Hair-Pulling Disorder: What It Is and What You Can Do About It

hair-pulling disorder

Do you have a strong urge to pull out hair from your scalp or your eyebrows? If so, you may be suffering from the hair-pulling disorder. Also known as trichotillomania, doctors classify it as a mental disorder. After all, the symptoms occur as a result of your inability to control your impulses.

Causes and Symptoms

The hair-pulling disorder usually first occurs during puberty. For many teens, it is a way to deal with excess stress and anxiety. But most of them won’t even be aware of what they’re doing. Over time, this type of behavior may become addictive. So, while stress is the initial cause, the problem can persist even when there’s no stress to trigger it.

If you notice any of the following signs, you may be suffering from trichotillomania:

  • You’re pulling out hair from your eyebrows, eyelashes, or your scalp on a regular basis.
  • Before you pull out a hair, you feel very tense. Consequently, you feel satisfaction or relief after you’ve pulled out a hair.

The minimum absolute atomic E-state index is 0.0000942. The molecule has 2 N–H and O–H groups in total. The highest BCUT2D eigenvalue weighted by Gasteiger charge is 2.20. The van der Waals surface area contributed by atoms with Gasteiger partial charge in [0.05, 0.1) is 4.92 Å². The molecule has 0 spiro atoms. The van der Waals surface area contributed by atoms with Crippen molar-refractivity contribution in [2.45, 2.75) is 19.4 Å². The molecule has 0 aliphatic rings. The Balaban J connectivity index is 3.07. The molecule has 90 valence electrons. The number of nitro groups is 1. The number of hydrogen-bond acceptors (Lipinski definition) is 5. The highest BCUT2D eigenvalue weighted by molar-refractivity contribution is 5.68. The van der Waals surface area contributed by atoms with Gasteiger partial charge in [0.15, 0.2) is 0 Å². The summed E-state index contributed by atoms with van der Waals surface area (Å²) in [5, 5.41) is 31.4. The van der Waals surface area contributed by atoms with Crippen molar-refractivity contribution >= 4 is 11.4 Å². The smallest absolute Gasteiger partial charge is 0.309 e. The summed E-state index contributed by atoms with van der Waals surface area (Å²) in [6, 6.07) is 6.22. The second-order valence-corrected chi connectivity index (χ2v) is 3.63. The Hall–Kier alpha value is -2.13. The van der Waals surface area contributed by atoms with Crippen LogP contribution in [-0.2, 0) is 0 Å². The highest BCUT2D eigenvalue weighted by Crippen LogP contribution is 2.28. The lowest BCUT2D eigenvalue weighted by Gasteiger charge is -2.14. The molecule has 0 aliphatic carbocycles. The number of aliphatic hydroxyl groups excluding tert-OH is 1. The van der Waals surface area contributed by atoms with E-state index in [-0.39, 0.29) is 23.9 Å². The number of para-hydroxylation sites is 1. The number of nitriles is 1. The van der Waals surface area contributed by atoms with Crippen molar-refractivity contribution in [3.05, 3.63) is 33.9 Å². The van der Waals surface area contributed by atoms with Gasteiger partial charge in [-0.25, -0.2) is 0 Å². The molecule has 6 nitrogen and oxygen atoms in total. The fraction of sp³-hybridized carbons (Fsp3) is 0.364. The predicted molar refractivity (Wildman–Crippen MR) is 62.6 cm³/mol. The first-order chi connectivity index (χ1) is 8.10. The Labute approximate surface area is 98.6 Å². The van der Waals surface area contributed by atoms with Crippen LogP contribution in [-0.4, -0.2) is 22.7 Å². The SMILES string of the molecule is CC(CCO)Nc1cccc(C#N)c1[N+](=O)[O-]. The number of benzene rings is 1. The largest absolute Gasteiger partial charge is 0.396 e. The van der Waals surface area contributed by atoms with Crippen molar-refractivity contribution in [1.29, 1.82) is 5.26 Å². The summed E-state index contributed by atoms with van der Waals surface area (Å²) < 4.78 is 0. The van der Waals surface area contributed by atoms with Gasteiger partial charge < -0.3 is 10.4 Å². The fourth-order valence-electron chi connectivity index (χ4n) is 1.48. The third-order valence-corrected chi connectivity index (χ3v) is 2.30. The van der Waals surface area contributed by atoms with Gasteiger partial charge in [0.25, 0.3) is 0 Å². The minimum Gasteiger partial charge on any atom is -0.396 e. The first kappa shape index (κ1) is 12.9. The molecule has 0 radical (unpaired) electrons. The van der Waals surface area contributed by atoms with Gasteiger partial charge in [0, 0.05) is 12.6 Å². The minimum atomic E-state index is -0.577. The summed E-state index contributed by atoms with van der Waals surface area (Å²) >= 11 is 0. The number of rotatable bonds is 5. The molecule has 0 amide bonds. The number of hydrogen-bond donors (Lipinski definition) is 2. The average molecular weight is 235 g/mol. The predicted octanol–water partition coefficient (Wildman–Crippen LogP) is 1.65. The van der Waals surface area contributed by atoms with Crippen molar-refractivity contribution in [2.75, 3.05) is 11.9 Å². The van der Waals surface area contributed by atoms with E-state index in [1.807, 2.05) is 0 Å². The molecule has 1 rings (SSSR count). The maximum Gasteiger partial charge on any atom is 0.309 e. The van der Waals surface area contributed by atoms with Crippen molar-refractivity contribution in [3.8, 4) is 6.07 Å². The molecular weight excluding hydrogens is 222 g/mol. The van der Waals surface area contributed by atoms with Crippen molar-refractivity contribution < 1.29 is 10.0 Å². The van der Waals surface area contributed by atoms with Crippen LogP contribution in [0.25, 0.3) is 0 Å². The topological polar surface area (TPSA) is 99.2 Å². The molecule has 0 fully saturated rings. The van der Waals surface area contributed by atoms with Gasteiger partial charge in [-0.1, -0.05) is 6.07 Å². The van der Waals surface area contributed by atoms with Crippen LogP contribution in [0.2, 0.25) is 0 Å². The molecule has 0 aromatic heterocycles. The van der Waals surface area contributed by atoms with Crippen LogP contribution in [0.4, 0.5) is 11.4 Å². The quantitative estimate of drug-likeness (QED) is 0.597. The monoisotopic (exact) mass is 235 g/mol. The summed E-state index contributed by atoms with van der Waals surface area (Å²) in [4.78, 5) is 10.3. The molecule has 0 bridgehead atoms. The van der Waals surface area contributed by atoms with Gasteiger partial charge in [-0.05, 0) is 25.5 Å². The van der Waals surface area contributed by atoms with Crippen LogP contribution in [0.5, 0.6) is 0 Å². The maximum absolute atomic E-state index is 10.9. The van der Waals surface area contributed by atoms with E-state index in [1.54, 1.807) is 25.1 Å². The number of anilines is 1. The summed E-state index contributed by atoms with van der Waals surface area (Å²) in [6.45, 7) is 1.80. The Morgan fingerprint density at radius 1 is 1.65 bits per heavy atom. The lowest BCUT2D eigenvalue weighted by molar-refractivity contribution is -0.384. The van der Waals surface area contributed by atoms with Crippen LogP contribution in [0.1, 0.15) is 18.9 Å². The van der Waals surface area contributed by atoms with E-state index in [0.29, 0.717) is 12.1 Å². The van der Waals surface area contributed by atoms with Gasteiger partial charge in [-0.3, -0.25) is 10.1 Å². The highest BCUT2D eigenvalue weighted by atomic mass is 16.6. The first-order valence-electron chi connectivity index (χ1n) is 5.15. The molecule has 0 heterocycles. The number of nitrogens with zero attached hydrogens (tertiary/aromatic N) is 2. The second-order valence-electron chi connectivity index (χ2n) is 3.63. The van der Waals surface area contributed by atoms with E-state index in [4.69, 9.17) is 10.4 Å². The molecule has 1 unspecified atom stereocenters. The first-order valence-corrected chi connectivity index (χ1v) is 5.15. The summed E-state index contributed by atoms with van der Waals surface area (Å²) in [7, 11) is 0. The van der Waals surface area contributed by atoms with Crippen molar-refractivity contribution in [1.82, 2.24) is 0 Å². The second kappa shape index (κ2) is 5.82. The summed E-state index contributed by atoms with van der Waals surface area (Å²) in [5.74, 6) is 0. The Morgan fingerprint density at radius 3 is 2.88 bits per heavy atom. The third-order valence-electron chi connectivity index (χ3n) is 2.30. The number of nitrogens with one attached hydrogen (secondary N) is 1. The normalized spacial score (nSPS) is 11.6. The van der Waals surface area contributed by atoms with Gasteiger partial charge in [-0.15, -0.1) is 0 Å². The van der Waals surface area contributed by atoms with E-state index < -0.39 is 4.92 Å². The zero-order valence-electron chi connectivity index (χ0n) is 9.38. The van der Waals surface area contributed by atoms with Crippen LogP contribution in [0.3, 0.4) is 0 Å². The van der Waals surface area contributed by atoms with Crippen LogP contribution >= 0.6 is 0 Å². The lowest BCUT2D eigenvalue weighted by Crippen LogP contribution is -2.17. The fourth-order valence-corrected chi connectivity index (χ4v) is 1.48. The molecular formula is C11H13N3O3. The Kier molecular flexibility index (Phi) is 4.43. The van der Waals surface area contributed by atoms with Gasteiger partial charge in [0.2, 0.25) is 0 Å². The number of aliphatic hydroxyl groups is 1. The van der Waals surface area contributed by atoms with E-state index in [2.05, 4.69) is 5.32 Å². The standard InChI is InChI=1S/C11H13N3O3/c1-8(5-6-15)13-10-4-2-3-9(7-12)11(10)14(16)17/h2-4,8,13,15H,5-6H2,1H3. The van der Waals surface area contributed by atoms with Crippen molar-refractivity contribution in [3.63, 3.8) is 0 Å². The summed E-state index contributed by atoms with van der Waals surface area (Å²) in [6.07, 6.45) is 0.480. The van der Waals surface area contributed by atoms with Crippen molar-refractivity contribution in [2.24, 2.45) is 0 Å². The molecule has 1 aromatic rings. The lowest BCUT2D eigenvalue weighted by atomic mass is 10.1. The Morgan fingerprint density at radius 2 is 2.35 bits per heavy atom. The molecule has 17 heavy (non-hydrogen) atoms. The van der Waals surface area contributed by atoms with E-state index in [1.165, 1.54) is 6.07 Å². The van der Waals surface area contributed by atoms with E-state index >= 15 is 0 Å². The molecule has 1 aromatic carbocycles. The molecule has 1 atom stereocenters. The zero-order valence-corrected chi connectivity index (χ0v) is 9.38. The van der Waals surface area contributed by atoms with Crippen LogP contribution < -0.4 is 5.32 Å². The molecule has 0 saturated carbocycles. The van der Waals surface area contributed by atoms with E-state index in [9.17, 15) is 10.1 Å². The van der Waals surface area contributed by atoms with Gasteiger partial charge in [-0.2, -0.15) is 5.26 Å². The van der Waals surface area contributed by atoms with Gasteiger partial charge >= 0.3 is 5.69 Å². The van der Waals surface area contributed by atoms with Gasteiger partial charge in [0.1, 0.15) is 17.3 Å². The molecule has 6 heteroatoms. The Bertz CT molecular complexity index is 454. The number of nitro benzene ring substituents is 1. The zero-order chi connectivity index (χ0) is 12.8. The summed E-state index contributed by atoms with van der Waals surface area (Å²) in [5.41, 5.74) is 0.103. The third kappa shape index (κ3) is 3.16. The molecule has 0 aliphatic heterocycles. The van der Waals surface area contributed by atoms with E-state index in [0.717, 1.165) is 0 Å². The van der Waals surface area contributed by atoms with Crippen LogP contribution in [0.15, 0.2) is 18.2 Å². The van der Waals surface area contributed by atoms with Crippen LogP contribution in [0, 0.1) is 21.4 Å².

• You prefer pulling out hairs from one specific area of your body.
  • After you pull out a hair, you tend either play with it, chew it, or eat it.
  • You’re aware of the problem and are trying to stop pulling out your hair with no success.
  • Your tendency to pull out your hair is causing you stress and problems at school, at work, or in social situations.

What You Can Do

Therapy is the only proven way to treat the hair-pulling disorder. Your therapist will first help you identify the situations in which you’re most likely to pull out your hair. Then they’ll work with you to reverse this habit. They’ll also help you accept your problem and consciously work to solve it.

In most cases, you won’t have to take any medication. But if therapy doesn’t seem to help, your doctor may prescribe some antidepressant. Before you start taking it, they’ll inform you about its benefits, as well as its possible side effects.